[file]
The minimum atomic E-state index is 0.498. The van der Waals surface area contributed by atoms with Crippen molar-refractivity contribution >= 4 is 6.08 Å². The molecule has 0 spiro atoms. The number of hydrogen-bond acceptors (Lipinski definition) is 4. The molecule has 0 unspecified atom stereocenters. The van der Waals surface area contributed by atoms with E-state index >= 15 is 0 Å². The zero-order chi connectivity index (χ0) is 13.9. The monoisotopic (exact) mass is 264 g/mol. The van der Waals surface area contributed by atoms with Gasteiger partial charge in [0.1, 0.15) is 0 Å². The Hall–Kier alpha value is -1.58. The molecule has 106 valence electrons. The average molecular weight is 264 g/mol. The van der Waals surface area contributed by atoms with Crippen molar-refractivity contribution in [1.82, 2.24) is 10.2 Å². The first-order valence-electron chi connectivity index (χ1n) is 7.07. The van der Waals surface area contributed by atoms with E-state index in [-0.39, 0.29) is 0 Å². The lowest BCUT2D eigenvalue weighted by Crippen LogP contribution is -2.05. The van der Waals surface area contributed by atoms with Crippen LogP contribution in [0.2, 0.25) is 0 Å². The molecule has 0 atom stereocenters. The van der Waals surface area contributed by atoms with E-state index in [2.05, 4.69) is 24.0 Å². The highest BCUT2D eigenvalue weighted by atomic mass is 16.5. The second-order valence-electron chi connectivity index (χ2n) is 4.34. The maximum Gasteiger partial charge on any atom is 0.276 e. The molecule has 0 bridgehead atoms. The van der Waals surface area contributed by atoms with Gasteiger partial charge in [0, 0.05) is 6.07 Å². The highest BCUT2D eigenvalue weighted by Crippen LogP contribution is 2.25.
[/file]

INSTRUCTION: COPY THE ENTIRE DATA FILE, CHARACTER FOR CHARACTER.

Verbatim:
The minimum atomic E-state index is 0.498. The van der Waals surface area contributed by atoms with Crippen molar-refractivity contribution >= 4 is 6.08 Å². The molecule has 0 spiro atoms. The number of hydrogen-bond acceptors (Lipinski definition) is 4. The molecule has 0 unspecified atom stereocenters. The van der Waals surface area contributed by atoms with E-state index >= 15 is 0 Å². The zero-order chi connectivity index (χ0) is 13.9. The monoisotopic (exact) mass is 264 g/mol. The van der Waals surface area contributed by atoms with Gasteiger partial charge in [0.1, 0.15) is 0 Å². The Hall–Kier alpha value is -1.58. The molecule has 106 valence electrons. The average molecular weight is 264 g/mol. The van der Waals surface area contributed by atoms with Crippen molar-refractivity contribution in [1.82, 2.24) is 10.2 Å². The first-order valence-electron chi connectivity index (χ1n) is 7.07. The van der Waals surface area contributed by atoms with E-state index in [-0.39, 0.29) is 0 Å². The lowest BCUT2D eigenvalue weighted by Crippen LogP contribution is -2.05. The van der Waals surface area contributed by atoms with Crippen LogP contribution in [0.2, 0.25) is 0 Å². The molecule has 0 atom stereocenters. The van der Waals surface area contributed by atoms with E-state index in [2.05, 4.69) is 24.0 Å². The highest BCUT2D eigenvalue weighted by atomic mass is 16.5. The second-order valence-electron chi connectivity index (χ2n) is 4.34. The maximum Gasteiger partial charge on any atom is 0.276 e. The molecule has 0 bridgehead atoms. The van der Waals surface area contributed by atoms with Gasteiger partial charge in [0, 0.05) is 6.07 Å². The highest BCUT2D eigenvalue weighted by Crippen LogP contribution is 2.25.